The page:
Touch Input Touchscreen Touchscreen
    Shooting Specs Canon M100 Sony A9
    Focus System On-Sensor Phase-detect On-Sensor Phase-detect
    Manual Focusing AidFocus PeakingFocus Peaking
    Max Shutter Speed (mechanical) 1/4000/s 1/8000/s
    Continuous Shooting 6.1 shutter flaps/s 20 shutter flaps/s
    Shutter Life Expectancy100 000 actuations500 000 actuations
    Electronic Shutterno E-Shutterup to 1/32000s
    Image StabilizationLens stabilization onlyIn-body stabilization
    Fill Flash Build-in Flash no On-Board Flash
    Storage Medium SDXC cards MS or SDXC cards
    Second Storage Option Single card slot Dual card slots
    UHS card support UHS-I Single UHS-II
    Connectivity Specs Canon M100 Sony A9
    External Flash no Hotshoe Hotshoe
    Studio Flash no PC Sync PC Sync socket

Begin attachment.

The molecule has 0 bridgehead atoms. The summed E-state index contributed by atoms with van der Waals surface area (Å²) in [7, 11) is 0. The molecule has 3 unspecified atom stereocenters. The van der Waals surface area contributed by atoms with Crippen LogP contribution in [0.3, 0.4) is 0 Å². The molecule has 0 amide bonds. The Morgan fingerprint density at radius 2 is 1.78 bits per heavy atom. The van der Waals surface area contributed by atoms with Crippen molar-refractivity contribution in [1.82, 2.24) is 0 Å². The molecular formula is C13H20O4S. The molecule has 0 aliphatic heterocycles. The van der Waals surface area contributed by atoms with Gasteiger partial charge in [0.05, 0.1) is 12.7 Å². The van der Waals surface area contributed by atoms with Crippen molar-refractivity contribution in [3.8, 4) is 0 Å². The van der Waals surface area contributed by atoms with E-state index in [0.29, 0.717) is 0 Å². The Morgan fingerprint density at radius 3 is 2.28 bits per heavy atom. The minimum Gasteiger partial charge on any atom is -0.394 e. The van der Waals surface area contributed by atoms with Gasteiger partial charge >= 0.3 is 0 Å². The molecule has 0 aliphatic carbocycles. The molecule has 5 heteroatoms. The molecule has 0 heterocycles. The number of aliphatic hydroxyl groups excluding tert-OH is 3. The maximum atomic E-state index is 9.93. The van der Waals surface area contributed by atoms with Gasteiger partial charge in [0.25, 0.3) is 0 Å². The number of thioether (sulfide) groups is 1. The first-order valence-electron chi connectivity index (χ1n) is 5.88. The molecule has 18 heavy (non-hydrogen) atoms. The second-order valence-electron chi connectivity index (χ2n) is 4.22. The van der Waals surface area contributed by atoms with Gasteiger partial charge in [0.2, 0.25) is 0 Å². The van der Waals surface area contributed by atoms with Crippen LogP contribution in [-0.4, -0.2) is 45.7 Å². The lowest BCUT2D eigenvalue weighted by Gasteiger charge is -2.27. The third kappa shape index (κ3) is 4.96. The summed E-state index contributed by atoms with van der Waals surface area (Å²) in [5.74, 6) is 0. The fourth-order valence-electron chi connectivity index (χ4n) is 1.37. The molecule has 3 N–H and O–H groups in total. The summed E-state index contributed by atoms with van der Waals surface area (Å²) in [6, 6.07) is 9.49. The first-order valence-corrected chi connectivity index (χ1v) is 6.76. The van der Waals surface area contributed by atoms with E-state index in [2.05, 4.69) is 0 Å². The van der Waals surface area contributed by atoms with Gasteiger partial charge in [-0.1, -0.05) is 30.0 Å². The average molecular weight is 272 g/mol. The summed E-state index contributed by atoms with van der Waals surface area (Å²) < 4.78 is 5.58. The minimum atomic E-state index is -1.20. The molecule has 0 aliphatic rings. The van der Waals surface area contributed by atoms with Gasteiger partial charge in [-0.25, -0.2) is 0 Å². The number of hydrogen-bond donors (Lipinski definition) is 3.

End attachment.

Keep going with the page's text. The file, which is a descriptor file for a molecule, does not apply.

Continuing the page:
USB Connector USB 2.0 USB 2.0
    HDMI Port mini HDMI micro HDMI
    Microphone Port no MIC socket External MIC port
    Headphone Socket no Headphone port Headphone port
    Wifi Support Wifi built-in Wifi built-in
    Near-Field Communication NFC built-in NFC built-in
    Bluetooth Support Bluetooth built-in Bluetooth built-in
    Body Specs Canon M100 Sony A9
    Environmental SealingNot weather sealedWeathersealed body
    Battery Type LP-E12 NP-FZ100
    Battery Life (CIPA)295 shots per charge650 shots per charge
    In-Camera Charging no USB charging USB charging
    Body Dimensions 108 x 67 x 35 mm
    (4.3 x 2.6 x 1.4 in)
    127 x 96 x 63 mm
    (5.0 x 3.8 x 2.5 in)
    Camera Weight 302 g (10.7 oz) 673 g (23.7 oz)